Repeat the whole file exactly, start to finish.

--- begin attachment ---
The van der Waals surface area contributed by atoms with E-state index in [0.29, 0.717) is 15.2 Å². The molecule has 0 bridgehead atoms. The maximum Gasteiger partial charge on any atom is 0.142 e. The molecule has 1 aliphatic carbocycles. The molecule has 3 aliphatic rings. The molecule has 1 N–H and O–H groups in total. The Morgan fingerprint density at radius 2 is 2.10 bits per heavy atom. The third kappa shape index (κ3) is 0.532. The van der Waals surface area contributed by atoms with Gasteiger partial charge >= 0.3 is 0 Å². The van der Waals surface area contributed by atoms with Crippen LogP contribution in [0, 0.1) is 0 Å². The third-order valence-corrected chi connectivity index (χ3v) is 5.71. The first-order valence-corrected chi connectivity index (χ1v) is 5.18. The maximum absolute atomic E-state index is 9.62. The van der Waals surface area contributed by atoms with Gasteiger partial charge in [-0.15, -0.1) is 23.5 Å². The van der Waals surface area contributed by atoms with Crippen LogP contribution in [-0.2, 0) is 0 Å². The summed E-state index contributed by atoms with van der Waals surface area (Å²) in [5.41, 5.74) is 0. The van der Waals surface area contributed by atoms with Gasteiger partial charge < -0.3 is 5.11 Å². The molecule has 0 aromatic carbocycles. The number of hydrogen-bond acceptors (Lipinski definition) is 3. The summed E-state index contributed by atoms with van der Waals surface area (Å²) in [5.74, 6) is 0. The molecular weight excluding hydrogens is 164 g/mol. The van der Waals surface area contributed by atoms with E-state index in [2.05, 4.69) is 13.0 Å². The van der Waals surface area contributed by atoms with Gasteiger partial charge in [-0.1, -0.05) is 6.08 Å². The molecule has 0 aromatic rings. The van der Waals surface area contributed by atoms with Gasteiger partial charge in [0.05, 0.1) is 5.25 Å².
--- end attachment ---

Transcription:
The van der Waals surface area contributed by atoms with E-state index in [0.29, 0.717) is 15.2 Å². The molecule has 0 bridgehead atoms. The maximum Gasteiger partial charge on any atom is 0.142 e. The molecule has 1 aliphatic carbocycles. The molecule has 3 aliphatic rings. The molecule has 1 N–H and O–H groups in total. The Morgan fingerprint density at radius 2 is 2.10 bits per heavy atom. The third kappa shape index (κ3) is 0.532. The van der Waals surface area contributed by atoms with Gasteiger partial charge >= 0.3 is 0 Å². The van der Waals surface area contributed by atoms with Crippen LogP contribution in [0, 0.1) is 0 Å². The third-order valence-corrected chi connectivity index (χ3v) is 5.71. The first-order valence-corrected chi connectivity index (χ1v) is 5.18. The maximum absolute atomic E-state index is 9.62. The van der Waals surface area contributed by atoms with Gasteiger partial charge in [-0.15, -0.1) is 23.5 Å². The van der Waals surface area contributed by atoms with Crippen LogP contribution in [-0.2, 0) is 0 Å². The summed E-state index contributed by atoms with van der Waals surface area (Å²) in [5.41, 5.74) is 0. The van der Waals surface area contributed by atoms with Gasteiger partial charge < -0.3 is 5.11 Å². The molecule has 0 aromatic carbocycles. The number of hydrogen-bond acceptors (Lipinski definition) is 3. The summed E-state index contributed by atoms with van der Waals surface area (Å²) in [5.74, 6) is 0. The molecular weight excluding hydrogens is 164 g/mol. The van der Waals surface area contributed by atoms with E-state index in [2.05, 4.69) is 13.0 Å². The van der Waals surface area contributed by atoms with Gasteiger partial charge in [-0.1, -0.05) is 6.08 Å². The molecule has 0 aromatic rings. The van der Waals surface area contributed by atoms with Gasteiger partial charge in [0.05, 0.1) is 5.25 Å².